The miscellaneous expenses deduction offers a great way to write off some unrelated expenses. The only problem is that these expenses must exceed 2 percent of adjusted gross income before you can claim them. You still have about a month to look at what’s deductible here and, if you’re close to clearing the threshold, spending on things such as work-related publications, costs to manage your expenses and even what your pay your tax pro (or pay for a software tax prep package) to get over this deduction hurdle.

Don’t forget job hunting expenses. If you lost your job and looked for a new one in the same field, or got a jump on the job hunt just in case, those expenses can be counted, too.

9. Adjust your withholding

If you’re a person who intentionally gets a big refund each filing season, stop it! You’re giving Uncle Sam an interest-free loan when you probably could make better use of your money.

Head to your payroll office now and adjust your withholding so that you pay as closely as possible what your eventual IRS bill will be.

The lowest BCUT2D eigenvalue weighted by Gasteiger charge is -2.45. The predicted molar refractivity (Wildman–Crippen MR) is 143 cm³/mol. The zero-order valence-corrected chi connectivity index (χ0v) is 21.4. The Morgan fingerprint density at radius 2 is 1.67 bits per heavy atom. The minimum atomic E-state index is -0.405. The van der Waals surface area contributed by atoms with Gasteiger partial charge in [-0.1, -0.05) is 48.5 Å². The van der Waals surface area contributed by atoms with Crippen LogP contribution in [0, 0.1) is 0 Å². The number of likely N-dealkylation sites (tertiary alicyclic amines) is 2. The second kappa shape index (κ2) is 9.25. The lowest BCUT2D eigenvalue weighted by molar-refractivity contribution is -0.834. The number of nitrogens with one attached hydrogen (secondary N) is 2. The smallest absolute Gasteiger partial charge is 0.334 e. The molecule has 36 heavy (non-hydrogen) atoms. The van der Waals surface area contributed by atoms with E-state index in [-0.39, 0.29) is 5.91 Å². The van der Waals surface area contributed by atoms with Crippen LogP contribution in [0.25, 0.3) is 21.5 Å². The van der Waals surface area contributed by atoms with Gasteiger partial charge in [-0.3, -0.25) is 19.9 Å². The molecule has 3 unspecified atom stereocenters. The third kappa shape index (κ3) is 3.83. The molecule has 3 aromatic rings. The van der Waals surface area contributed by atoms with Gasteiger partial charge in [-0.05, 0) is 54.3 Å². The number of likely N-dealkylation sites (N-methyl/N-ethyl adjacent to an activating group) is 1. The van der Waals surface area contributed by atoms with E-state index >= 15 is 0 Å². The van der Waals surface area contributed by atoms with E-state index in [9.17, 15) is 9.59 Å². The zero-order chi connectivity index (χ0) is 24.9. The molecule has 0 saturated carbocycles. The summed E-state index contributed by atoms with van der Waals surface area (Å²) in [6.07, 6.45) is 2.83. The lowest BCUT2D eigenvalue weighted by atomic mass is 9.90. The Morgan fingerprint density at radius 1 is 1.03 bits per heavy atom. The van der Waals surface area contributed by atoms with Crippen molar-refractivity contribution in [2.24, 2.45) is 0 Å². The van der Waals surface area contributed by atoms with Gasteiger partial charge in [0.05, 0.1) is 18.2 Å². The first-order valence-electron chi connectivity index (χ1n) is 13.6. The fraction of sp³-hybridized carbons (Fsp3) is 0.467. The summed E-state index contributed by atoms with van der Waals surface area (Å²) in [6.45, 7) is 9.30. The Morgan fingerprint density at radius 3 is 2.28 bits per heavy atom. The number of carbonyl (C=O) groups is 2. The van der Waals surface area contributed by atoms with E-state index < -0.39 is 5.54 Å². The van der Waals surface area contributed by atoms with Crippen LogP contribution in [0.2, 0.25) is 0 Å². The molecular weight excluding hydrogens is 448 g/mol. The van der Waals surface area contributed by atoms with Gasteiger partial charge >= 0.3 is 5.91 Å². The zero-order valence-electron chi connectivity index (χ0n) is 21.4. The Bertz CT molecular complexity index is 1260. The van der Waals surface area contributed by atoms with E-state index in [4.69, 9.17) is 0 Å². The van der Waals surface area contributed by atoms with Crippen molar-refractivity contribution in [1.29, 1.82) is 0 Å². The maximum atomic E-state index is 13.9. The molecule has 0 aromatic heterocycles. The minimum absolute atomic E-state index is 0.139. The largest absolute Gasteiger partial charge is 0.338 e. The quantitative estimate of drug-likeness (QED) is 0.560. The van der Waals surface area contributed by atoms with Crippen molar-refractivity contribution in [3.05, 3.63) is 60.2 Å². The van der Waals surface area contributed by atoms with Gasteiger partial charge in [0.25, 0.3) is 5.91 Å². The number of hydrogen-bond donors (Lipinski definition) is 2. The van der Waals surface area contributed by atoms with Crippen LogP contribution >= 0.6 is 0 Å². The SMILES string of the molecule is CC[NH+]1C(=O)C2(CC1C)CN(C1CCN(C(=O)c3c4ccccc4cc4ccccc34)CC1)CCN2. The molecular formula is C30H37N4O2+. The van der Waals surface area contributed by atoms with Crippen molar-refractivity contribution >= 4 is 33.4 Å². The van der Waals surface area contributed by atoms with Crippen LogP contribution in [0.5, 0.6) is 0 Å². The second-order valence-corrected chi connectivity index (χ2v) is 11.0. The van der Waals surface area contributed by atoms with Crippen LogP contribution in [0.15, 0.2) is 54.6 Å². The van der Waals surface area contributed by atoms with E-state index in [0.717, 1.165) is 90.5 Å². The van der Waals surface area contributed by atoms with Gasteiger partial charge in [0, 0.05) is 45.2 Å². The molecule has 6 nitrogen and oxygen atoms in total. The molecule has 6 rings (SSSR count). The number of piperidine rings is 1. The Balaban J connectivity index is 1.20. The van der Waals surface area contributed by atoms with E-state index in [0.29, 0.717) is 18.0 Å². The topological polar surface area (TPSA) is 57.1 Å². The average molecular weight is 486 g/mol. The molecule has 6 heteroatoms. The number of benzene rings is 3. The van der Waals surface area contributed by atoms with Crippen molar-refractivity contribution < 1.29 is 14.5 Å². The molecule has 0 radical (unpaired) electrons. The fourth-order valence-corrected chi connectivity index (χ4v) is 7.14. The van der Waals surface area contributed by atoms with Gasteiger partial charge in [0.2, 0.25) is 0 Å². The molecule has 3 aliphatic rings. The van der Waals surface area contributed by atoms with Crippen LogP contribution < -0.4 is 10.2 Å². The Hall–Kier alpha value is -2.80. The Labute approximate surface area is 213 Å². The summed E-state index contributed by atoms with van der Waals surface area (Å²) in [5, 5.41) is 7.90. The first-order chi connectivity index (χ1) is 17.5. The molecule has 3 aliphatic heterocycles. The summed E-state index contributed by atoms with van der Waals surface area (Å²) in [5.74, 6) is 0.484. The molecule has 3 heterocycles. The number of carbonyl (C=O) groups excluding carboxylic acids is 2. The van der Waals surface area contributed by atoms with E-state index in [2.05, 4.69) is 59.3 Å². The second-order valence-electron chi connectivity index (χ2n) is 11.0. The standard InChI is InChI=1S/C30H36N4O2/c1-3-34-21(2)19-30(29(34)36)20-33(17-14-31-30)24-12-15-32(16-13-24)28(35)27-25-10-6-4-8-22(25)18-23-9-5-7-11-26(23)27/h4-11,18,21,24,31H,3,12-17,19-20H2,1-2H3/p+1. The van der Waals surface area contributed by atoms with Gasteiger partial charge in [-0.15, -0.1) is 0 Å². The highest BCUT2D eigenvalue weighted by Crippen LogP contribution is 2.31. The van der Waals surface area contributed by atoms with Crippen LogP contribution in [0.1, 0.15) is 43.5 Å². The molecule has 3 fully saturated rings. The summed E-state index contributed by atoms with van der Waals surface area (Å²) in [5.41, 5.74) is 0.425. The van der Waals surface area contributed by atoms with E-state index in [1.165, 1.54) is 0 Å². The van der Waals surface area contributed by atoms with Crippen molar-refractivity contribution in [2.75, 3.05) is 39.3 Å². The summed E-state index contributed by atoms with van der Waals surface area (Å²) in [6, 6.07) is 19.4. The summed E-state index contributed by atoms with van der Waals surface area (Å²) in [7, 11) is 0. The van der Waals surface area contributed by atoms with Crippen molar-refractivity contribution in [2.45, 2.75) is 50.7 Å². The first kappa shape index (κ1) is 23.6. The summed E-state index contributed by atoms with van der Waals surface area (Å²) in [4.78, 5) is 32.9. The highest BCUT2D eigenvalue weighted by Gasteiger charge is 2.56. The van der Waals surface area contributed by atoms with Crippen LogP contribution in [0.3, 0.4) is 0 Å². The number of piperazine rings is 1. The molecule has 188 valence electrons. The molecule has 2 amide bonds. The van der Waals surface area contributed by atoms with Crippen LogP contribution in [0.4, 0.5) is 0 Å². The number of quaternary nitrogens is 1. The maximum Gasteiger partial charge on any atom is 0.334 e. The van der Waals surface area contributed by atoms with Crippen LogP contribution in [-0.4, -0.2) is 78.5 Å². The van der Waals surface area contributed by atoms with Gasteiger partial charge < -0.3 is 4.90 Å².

You also might need to file a new W-4 if you discover you’ll have to pay back part of your Making Work Pay credit. This tax break starting appearing in paycheck in April, again as part of the stimulus. But some folks, such as married couples where each spouse works or dependent children, got more credit than they should have. These folks will have to pay it back when they file, unless they make some adjustment now

The IRS has an online withholding calculator to help you gauge how the credit might affect your tax bill and just what your withholding should be.

Do all of these year-end tax moves apply to you? Probably not. But I suspect that at least a few do and that you can take some time before December ends to make the tax moves that will shave a few dollars off your 2009 IRS bill.

Freelance writer Kay Bell is Contributing Tax Editor for Bankrate.com. She also writes two tax blogs, Bankrate’s Eye on the IRS, and Don’t Mess With Taxes, and is the author of the book “The Truth About Paying Fewer Taxes.”